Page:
Elected officials continue to push for mental health tax
BATON ROUGE - Voters in East Baton Rouge Parish will decide Saturday on whether to tax themselves on two key issues. Even though it has failed in recent elections, elected officials are continuing to push for the mental health tax.
"This is our last chance to get this done and get it right," said District Attorney Hillar Moore.
When Earl K. Long Medical Center closed down more than five years ago, it left a major void in the treatment of those in need of mental health care. Since then, an effort to revive a dedicated center has failed.
"If this tax does not pass, we will be in the same position that we're always in, with really no adequate place to send people with mental illness, but an emergency room that's treating people with medical conditions and/or to a parish prison," said Moore.
If it passes, the one and a half-mill property tax would provide $6 million per year to get a facility up and running. The facility would be maintained for ten years.
"This is desperately needed from where we sit," Moore added. "We believe that in the population of the parish prison, in some way or another, 60 percent of the inmates may have some type of mental illness."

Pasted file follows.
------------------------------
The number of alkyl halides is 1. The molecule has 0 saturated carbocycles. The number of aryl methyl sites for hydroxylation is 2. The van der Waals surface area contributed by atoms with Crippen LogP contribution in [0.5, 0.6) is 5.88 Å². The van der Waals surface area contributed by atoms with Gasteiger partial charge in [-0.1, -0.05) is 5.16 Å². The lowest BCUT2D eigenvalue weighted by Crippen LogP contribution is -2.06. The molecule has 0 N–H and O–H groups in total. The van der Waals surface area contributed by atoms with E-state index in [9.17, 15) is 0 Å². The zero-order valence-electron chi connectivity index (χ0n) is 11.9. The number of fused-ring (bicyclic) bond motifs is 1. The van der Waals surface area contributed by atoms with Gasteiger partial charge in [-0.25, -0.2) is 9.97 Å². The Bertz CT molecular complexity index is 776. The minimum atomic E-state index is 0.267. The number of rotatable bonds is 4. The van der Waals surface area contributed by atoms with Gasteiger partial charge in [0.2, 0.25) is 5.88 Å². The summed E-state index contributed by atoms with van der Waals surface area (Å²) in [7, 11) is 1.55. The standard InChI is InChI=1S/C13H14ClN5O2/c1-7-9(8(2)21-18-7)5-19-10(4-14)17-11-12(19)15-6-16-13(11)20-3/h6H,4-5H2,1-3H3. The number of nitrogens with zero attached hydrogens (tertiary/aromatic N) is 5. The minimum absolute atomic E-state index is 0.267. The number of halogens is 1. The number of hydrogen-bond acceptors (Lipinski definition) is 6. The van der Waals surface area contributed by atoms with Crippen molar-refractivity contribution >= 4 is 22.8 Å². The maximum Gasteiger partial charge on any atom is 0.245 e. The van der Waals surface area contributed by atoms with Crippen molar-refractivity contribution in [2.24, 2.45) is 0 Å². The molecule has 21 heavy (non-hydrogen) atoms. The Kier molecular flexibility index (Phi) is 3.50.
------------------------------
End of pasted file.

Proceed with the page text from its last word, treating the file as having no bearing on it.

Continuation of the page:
If the tax passes, officials plan to assist these patients at a facility named the Bridge Center. With this assistance, BRPD Chief Murphy Paul feels they can better protect East Baton Rouge.
"What it will do is free up our police officers to focus on that small group of individuals that we believe are responsible for the majority of the crimes that happen in our community," said Chief Paul.
The tax will cost $18.75 per year for homeowners who own a $200,000 home. If the tax passes, elected officials plan to station the Bridge Center at the old Baton Rouge General Health Center.
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